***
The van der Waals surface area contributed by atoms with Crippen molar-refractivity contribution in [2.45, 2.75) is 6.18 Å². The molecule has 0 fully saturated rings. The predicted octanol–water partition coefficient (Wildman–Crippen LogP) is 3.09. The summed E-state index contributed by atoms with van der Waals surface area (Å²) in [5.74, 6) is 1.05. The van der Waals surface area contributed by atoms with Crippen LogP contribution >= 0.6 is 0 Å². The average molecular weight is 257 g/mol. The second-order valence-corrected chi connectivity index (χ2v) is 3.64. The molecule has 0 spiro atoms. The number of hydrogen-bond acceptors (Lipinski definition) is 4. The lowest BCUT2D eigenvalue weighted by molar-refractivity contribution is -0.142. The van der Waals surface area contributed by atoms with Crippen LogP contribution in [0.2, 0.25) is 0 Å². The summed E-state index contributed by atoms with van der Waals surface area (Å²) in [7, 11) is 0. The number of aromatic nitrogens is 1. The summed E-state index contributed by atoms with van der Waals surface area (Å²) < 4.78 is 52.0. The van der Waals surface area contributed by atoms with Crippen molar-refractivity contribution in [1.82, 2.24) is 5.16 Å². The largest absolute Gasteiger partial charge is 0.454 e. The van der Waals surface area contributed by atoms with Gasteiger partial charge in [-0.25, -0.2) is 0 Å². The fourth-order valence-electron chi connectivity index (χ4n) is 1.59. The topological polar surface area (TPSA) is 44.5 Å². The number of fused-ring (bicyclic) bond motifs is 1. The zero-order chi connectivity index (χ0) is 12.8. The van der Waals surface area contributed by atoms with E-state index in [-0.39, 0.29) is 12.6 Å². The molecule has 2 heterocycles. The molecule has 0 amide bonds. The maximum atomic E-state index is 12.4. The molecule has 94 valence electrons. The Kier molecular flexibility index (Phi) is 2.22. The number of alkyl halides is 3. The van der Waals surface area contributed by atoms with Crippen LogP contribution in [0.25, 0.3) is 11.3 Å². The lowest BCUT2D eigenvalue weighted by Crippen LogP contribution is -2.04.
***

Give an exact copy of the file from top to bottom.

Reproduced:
The van der Waals surface area contributed by atoms with Crippen molar-refractivity contribution in [2.45, 2.75) is 6.18 Å². The molecule has 0 fully saturated rings. The predicted octanol–water partition coefficient (Wildman–Crippen LogP) is 3.09. The summed E-state index contributed by atoms with van der Waals surface area (Å²) in [5.74, 6) is 1.05. The van der Waals surface area contributed by atoms with Crippen LogP contribution >= 0.6 is 0 Å². The average molecular weight is 257 g/mol. The second-order valence-corrected chi connectivity index (χ2v) is 3.64. The molecule has 0 spiro atoms. The number of hydrogen-bond acceptors (Lipinski definition) is 4. The lowest BCUT2D eigenvalue weighted by molar-refractivity contribution is -0.142. The van der Waals surface area contributed by atoms with Crippen LogP contribution in [0.2, 0.25) is 0 Å². The summed E-state index contributed by atoms with van der Waals surface area (Å²) in [7, 11) is 0. The number of aromatic nitrogens is 1. The summed E-state index contributed by atoms with van der Waals surface area (Å²) < 4.78 is 52.0. The van der Waals surface area contributed by atoms with Crippen molar-refractivity contribution in [1.82, 2.24) is 5.16 Å². The largest absolute Gasteiger partial charge is 0.454 e. The van der Waals surface area contributed by atoms with Gasteiger partial charge in [-0.25, -0.2) is 0 Å². The fourth-order valence-electron chi connectivity index (χ4n) is 1.59. The topological polar surface area (TPSA) is 44.5 Å². The number of fused-ring (bicyclic) bond motifs is 1. The zero-order chi connectivity index (χ0) is 12.8. The van der Waals surface area contributed by atoms with E-state index in [-0.39, 0.29) is 12.6 Å². The molecule has 2 heterocycles. The molecule has 0 amide bonds. The maximum atomic E-state index is 12.4. The molecule has 94 valence electrons. The Kier molecular flexibility index (Phi) is 2.22. The number of alkyl halides is 3. The van der Waals surface area contributed by atoms with Crippen LogP contribution in [0.25, 0.3) is 11.3 Å². The lowest BCUT2D eigenvalue weighted by Crippen LogP contribution is -2.04.